Genome-wide generation and systematic phenotyping of knockout mice reveals new roles for many genes

Cell. 2013 Jul 18;154(2):452-64. doi: 10.1016/j.cell.2013.06.022.


Mutations in whole organisms are powerful ways of interrogating gene function in a realistic context. We describe a program, the Sanger Institute Mouse Genetics Project, that provides a step toward the aim of knocking out all genes and screening each line for a broad range of traits. We found that hitherto unpublished genes were as likely to reveal phenotypes as known genes, suggesting that novel genes represent a rich resource for investigating the molecular basis of disease. We found many unexpected phenotypes detected only because we screened for them, emphasizing the value of screening all mutants for a wide range of traits. Haploinsufficiency and pleiotropy were both surprisingly common. Forty-two percent of genes were essential for viability, and these were less likely to have a paralog and more likely to contribute to a protein complex than other genes. Phenotypic data and more than 900 mutants are openly available for further analysis. PAPERCLIP:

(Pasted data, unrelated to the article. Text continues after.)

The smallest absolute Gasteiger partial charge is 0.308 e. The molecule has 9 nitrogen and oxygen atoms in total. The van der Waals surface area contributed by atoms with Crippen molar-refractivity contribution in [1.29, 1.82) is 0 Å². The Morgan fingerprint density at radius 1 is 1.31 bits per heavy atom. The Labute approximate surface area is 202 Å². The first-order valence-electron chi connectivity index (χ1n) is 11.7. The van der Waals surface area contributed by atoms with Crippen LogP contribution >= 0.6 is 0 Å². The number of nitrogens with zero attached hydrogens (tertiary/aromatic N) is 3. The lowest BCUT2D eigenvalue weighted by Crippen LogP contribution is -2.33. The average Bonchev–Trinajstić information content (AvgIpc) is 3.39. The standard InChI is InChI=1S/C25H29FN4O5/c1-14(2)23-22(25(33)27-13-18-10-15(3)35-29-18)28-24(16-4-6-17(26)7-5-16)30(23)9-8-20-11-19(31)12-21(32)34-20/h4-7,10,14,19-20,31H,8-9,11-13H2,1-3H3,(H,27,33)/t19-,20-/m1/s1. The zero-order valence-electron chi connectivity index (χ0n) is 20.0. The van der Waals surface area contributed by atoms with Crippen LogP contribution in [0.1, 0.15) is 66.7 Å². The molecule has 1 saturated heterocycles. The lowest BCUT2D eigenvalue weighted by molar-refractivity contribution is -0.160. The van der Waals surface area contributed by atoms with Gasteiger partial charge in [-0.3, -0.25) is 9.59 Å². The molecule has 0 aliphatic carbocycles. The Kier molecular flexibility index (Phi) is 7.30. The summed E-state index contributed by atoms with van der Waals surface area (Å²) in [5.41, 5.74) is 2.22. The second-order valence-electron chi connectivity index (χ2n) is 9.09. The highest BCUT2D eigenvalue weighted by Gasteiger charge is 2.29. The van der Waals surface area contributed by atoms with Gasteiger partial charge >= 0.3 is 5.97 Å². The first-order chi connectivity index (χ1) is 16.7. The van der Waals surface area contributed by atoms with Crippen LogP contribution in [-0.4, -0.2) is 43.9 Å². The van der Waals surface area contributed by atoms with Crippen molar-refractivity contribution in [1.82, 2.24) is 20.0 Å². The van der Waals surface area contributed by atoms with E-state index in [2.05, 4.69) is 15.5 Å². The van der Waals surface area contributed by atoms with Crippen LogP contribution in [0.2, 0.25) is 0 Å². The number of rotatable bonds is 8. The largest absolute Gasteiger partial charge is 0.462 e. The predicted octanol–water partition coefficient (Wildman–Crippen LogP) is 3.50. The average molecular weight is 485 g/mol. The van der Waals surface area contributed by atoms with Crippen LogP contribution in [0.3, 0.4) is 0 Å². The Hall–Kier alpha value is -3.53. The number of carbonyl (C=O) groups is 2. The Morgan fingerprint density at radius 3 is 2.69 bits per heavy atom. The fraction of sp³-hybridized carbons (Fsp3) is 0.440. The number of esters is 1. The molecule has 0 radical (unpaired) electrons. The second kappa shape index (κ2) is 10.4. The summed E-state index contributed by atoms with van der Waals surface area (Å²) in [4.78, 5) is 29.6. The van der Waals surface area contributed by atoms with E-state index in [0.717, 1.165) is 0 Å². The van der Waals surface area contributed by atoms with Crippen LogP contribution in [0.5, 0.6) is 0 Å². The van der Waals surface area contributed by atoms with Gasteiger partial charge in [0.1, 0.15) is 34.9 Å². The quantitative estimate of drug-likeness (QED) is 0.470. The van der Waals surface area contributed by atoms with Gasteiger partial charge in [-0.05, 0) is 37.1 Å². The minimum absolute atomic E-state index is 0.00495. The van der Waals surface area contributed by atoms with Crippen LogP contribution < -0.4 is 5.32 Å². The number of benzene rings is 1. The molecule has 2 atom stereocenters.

Publication types

  • Research Support, N.I.H., Extramural
  • Research Support, Non-U.S. Gov't

MeSH terms

  • Animals
  • Disease / genetics
  • Disease Models, Animal
  • Female
  • Genes, Essential
  • Genetic Techniques*
  • Genome-Wide Association Study
  • Male
  • Mice
  • Mice, Knockout*
  • Phenotype*